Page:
Acknowledgements

  • Translation of Scriptures: The Jerusalem Bible © 1966, 1967 and 1968 by Darton, Longman  &  Todd, Ltd and Doubleday, a division of  Random House, Inc.
  • Photograph(c) 2018, Allen Morris. Prophet, by Emil Nolde. Barber Institute, Birmingham.

Gospel reading for Sunday, 14th March

John 3:14-21

Jesus said to Nicodemus:

‘The Son of Man must be lifted up
as Moses lifted up the serpent in the desert,
so that everyone who believes may have eternal life in him.
Yes, God loved the world so much that he gave his only Son,
so that everyone who believes in him may not be lost
but may have eternal life.
For God sent his Son into the world
not to condemn the world,
but so that through him the world might be saved.
No one who believes in him will be condemned;
but whoever refuses to believe is condemned already,
because he has refused to believe in the name of God’s only Son.
On these grounds is sentence pronounced:
that though the light has come into the world
men have shown they prefer darkness to the light
because their deeds were evil.
And indeed, everybody who does wrong
hates the light and avoids it,
for fear his actions should be exposed;
but the man who lives by the truth comes out into the light,
so that it may be plainly seen that what he does is done in God.’

Acknowledgements

  • Translation of Scriptures: The Jerusalem Bible © 1966, 1967 and 1968 by Darton, Longman  &  Todd, Ltd and Doubleday, a division of  Random House, Inc.
  • Photograph(c) 2019, Allen Morris. Glazing, Our Lady, Star of the Sea, and St Winefride, Amlwch, Anglesey.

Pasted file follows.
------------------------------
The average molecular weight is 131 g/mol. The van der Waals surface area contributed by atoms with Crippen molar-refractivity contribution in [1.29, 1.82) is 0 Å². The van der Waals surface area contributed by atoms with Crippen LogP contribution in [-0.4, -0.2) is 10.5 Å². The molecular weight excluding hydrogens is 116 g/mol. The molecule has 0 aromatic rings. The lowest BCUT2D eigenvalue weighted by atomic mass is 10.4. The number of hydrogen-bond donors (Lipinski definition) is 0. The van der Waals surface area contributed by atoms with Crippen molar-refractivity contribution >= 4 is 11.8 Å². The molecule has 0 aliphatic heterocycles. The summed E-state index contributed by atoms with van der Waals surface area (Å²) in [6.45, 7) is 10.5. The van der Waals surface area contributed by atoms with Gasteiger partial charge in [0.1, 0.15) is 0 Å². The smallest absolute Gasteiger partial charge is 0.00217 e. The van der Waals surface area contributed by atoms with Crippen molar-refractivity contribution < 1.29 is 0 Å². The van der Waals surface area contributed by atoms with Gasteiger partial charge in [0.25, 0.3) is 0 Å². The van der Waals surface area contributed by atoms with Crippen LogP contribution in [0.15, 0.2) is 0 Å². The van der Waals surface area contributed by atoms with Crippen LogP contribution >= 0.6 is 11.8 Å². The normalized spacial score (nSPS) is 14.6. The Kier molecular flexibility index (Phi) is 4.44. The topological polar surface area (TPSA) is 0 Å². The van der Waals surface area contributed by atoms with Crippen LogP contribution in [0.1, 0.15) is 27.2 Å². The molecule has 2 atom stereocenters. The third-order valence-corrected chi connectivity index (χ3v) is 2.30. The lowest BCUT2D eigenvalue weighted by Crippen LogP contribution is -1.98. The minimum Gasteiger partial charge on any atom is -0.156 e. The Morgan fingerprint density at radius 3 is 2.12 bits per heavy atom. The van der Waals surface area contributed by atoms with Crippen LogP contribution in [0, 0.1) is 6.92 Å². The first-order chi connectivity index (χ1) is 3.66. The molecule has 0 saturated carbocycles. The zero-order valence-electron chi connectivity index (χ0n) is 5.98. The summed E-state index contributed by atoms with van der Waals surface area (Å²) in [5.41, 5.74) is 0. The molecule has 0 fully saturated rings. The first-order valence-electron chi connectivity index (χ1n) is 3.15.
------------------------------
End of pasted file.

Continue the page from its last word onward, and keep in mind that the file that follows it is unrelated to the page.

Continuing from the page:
Gospel reading for Tuesday, 9th March

Matthew 18:21-35

Peter went up to Jesus and said, ‘Lord, how often must I forgive my brother if he wrongs me? As often as seven times?’ Jesus answered, ‘Not seven, I tell you, but seventy-seven times.

‘And so the kingdom of heaven may be compared to a king who decided to settle his accounts with his servants. When the reckoning began, they brought him a man who owed ten thousand talents; but he had no means of paying, so his master gave orders that he should be sold, together with his wife and children and all his possessions, to meet the debt. At this, the servant threw himself down at his master’s feet. “Give me time” he said “and I will pay the whole sum.” And the servant’s master felt so sorry for him that he let him go and cancelled the debt.

Now as this servant went out, he happened to meet a fellow servant who owed him one hundred denarii; and he seized him by the throat and began to throttle him. “Pay what you owe me” he said. His fellow servant fell at his feet and implored him, saying, “Give me time and I will pay you.” But the other would not agree; on the contrary, he had him thrown into prison till he should pay the debt.